Debbie Kupinsky: Recollections
Debbie Kupinsky combines images of mundane objects and natural forms in service to her investigation of everyday life, identity, and the nature of memory. She works primarily in clay, creating slip-cast replicas of found objects and hand-formed shapes from nature that become elements of larger tableau which also include actual found objects, drawings, and wooden supports. Unmoored from their original contexts, the objects Kupinsky chooses to recreate evoke a consideration of the way we mediate experience through material things. They are markers of significant events, the focus of nostalgia, and reminders of the past, both real and imagined. Through casting, rendering, and drawing, Kupinsky enlists repetition and transformation to explore how we remember and reinterpret ourselves and the world we inhabit.
Click here to read an article about Debbie Kupinsky in the Wisconsin Gazette.
Wetlands, by Debbie Kupinsky from Vimeo. Though none of Debbie Kupinsky's work is kinetic or makes noise, we made this video so you could hear the beautiful sounds her porcelain pieces make!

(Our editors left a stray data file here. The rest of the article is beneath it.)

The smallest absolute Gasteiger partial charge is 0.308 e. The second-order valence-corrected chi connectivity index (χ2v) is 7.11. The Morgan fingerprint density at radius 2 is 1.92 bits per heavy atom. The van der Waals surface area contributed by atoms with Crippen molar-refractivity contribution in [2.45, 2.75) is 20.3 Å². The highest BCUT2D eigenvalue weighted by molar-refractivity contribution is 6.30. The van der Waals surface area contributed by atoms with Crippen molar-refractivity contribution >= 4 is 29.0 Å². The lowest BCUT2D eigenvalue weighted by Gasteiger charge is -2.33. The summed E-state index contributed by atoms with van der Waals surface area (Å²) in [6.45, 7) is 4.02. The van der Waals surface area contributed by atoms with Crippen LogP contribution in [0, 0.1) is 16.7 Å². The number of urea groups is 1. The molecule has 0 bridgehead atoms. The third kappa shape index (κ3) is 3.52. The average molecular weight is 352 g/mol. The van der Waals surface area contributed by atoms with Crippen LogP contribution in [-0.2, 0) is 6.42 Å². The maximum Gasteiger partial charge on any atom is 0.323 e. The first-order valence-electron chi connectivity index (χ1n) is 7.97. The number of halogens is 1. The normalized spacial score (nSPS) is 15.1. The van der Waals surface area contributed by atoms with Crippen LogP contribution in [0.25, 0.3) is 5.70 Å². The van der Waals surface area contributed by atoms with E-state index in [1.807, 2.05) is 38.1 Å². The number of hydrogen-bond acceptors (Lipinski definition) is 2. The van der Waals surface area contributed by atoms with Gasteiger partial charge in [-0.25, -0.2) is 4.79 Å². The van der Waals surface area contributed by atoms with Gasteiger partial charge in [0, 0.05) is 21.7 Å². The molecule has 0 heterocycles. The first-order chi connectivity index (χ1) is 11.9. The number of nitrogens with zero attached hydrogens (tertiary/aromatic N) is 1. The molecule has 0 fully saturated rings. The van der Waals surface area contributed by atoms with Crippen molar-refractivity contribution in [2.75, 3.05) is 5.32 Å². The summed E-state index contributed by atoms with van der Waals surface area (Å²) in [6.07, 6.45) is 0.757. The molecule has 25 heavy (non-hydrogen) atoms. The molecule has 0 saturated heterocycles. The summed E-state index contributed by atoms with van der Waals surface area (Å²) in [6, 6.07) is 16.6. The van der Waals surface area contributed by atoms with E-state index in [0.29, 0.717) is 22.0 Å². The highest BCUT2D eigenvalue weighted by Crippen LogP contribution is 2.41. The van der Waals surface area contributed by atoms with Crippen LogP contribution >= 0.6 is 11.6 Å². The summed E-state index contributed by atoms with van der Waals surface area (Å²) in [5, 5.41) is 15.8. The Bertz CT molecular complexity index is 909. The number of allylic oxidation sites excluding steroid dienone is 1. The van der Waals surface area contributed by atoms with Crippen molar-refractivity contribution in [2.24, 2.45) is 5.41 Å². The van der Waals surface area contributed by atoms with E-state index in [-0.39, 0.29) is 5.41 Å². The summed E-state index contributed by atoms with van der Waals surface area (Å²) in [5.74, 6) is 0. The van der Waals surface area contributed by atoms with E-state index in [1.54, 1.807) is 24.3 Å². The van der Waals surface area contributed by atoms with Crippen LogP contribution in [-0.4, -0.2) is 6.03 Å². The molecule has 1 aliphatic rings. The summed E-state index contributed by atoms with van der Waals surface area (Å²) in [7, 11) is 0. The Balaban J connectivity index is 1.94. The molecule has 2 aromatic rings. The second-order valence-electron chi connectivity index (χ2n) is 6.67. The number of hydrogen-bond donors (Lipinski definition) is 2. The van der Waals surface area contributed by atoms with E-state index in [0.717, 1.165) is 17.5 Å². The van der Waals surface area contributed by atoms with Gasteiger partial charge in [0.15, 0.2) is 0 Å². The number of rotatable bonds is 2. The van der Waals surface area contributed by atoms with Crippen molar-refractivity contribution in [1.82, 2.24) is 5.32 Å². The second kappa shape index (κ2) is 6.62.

Allison Welch: Meet Allison, an American Girl
Allison Welch was eight years old when Molly, a 1940s girl from Indiana, came into her life. Poring over the American Girl series of six short novels about Molly, Welch obsessively dove into the doll's world. While many of us have experienced the immersive quality of a favorite story, Welch has found a way to utterly lose herself in a book. In her ongoing project Meet Allison, an American Girl, Welch recreates the wardrobes, accessories and stories of American dolls and uses self-portraiture to reimagine herself in her childhood world. She meticulously replicates and constructs the costumes and stages the photographs in locations that are historically accurate to the American Girl stories. Through the research and compulsive attention to detail involved in creating these images, Welch interweaves their stories into her own and explores a peculiar place between reality and play. The resulting photographs subtly consider questions of race, culture, femininity, and the role of domesticity in the face of history.
This exhibition will focus on Welch's recreation of the Josefina stories, about a girl living in Spanish colonial New Mexico in 1820s. Along with a series of portraits of Welch as Josefina, it will include the costume, props, and some of the tools used to create these elaborate fictional tableau.
Opening Reception: Friday, January 15, 5:30-7:30pm, with informal gallery talks by the artists at 6:30pm.